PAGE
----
item = RSS::Rss::Channel::Item.new
item.title = audio.title
link = "http://www.example.com/#{audio.public_filename}"
item.link = link
item.itunes_keywords = %w(Keywords For This Particular Audio Clip)
item.guid = RSS::Rss::Channel::Item::Guid.new
item.guid.content = link
item.guid.isPermaLink = true
item.pubDate = audio.updated_at

description = "Long description of this particular audio file, appears in circle I section of
iTunes"

item.description = description
item.itunes_summary = description
item.itunes_subtitle = audio.nice_title
item.itunes_explicit = "No"
item.itunes_author = author

# TODO can add duration once we can compute that somehow

item.enclosure = \
RSS::Rss::Channel::Item::Enclosure.new(item.link, audio.size, 'audio/mpeg')
channel.items << item

end

rss.channel = channel
return rss.to_s

end


Easy, right? What you're doing is building up an RSS feed that complies with the RSS 2.0 standard and with Apple's iTunes extension to the base standard. The category code is a little tricky and there may be a better way to do it. I found the RSS library docs a bit hard to understand.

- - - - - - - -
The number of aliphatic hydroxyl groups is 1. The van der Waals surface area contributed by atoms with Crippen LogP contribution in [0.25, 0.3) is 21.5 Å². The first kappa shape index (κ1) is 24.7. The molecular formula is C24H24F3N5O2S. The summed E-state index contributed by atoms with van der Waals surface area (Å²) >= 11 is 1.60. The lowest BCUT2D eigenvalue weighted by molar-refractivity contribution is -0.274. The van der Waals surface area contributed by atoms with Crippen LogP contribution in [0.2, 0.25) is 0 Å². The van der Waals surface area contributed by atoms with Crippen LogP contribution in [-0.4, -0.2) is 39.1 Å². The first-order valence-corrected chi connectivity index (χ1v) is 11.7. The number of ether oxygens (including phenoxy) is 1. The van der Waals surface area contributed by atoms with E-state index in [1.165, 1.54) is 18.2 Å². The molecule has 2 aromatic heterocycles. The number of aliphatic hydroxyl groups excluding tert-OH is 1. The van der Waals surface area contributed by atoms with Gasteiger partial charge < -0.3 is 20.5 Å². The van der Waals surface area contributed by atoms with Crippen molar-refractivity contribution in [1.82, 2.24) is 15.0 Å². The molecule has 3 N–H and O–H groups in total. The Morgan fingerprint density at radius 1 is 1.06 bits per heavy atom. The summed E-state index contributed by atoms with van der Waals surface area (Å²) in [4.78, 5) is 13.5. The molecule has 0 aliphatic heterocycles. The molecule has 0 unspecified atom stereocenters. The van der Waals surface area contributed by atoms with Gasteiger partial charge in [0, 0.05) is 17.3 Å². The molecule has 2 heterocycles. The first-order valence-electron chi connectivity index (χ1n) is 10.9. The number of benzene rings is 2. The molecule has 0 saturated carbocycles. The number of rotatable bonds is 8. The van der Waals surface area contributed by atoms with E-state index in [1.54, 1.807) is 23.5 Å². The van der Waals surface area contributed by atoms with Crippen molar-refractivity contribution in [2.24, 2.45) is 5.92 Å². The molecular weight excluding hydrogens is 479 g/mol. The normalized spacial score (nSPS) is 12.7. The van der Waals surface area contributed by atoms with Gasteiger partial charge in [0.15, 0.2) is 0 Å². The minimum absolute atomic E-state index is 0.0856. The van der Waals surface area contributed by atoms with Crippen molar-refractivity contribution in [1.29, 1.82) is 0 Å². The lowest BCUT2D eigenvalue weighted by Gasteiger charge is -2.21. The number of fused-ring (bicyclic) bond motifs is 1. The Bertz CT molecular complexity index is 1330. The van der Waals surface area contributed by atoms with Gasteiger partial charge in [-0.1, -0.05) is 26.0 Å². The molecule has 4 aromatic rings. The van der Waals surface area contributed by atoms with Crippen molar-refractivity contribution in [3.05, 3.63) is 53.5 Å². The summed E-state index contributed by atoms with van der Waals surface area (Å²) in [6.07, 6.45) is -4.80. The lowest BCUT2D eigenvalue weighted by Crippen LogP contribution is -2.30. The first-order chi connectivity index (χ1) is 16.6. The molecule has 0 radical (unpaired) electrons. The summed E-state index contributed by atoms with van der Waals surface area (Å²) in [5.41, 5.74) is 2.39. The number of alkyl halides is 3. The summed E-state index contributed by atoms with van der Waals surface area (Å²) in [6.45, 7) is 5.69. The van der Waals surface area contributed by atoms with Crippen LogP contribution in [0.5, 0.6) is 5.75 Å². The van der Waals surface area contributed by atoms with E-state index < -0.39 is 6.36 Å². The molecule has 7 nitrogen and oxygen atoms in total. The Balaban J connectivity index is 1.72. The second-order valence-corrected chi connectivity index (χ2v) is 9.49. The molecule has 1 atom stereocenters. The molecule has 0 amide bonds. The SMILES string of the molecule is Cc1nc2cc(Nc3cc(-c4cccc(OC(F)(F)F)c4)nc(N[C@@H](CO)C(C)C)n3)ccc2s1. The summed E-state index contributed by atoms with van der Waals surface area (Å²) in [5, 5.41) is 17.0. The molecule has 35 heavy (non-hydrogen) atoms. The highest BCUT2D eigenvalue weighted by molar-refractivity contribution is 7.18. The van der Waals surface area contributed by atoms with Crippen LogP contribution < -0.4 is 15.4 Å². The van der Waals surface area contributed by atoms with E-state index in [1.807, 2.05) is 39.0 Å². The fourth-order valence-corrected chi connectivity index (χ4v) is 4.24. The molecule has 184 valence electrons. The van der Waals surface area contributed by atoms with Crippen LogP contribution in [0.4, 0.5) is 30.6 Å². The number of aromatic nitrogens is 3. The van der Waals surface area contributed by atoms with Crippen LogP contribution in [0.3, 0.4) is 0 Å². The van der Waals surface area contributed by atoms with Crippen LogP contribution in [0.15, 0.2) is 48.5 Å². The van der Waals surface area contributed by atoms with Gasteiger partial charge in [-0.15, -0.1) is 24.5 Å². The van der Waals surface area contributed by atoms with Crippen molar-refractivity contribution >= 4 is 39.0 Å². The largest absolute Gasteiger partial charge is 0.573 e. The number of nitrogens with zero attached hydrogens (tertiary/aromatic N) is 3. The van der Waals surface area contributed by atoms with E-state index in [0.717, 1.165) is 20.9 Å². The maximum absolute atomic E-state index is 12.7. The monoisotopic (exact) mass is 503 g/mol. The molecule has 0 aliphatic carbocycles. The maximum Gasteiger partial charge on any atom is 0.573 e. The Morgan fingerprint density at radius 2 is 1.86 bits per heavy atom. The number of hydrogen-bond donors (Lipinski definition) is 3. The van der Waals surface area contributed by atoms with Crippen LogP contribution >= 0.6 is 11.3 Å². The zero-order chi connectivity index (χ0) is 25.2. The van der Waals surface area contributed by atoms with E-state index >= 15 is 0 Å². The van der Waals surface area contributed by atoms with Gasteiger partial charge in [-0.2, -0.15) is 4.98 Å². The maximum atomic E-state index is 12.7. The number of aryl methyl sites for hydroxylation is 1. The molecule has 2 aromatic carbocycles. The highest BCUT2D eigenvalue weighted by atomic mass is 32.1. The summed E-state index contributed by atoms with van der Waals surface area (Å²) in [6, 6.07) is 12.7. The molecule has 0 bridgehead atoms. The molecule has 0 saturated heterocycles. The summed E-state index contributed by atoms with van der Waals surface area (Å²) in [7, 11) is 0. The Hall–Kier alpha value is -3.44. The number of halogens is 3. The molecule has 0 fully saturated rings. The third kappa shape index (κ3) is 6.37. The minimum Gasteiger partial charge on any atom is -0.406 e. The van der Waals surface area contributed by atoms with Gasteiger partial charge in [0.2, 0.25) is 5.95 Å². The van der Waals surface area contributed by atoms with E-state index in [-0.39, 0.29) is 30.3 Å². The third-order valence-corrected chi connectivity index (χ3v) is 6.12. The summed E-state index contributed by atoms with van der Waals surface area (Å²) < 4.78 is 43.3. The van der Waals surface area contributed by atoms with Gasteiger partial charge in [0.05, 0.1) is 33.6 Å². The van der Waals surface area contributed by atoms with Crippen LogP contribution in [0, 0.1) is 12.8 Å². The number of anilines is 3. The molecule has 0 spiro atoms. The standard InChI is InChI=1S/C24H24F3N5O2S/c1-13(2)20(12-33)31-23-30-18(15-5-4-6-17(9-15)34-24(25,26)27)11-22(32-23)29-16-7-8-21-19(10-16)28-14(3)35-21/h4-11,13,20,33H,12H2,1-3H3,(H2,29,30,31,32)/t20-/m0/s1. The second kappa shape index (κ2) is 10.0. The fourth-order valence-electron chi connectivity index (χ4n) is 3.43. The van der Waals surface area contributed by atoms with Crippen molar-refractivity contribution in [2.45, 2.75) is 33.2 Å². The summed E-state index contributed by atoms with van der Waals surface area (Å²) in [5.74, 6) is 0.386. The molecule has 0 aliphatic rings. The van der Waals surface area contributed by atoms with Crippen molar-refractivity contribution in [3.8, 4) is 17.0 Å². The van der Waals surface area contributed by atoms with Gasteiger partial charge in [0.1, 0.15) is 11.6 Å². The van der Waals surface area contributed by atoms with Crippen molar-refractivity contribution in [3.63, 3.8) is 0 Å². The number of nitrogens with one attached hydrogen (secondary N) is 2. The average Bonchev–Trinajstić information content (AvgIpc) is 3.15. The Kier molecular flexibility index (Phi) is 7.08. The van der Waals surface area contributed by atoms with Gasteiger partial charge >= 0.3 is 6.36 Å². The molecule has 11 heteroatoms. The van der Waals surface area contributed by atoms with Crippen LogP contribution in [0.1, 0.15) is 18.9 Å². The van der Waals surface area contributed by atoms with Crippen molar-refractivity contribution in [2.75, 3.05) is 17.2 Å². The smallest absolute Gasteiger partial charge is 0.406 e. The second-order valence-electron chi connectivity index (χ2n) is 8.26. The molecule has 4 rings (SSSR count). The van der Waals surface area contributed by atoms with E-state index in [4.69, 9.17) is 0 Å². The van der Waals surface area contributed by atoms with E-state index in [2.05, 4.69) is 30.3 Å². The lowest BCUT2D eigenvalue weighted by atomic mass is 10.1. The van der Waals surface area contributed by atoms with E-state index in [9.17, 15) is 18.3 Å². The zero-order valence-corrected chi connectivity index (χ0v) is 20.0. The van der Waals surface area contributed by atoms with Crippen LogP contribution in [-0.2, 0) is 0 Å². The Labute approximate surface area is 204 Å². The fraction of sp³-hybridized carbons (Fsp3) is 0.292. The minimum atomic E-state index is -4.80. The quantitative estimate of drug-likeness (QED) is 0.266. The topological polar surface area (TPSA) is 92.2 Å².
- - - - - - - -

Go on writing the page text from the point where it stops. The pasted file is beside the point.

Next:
Controller

All of the heavy lifting is done for us, so the controller is easy.

class AudioController < ApplicationController

def index
respond_to do |format|
format.html { @audio = Audio.find(:all) }
format.xml { render :xml => Audio.rss }
end
end

end

Route

Because of my inflection rules (where audio is singular and plural) I can't use the baked-in REST route to handle this situation, so for this to work I needed to manually wire the following route:

map.formatted_audio 'audio.:format', :controller => 'audio', :action => 'index'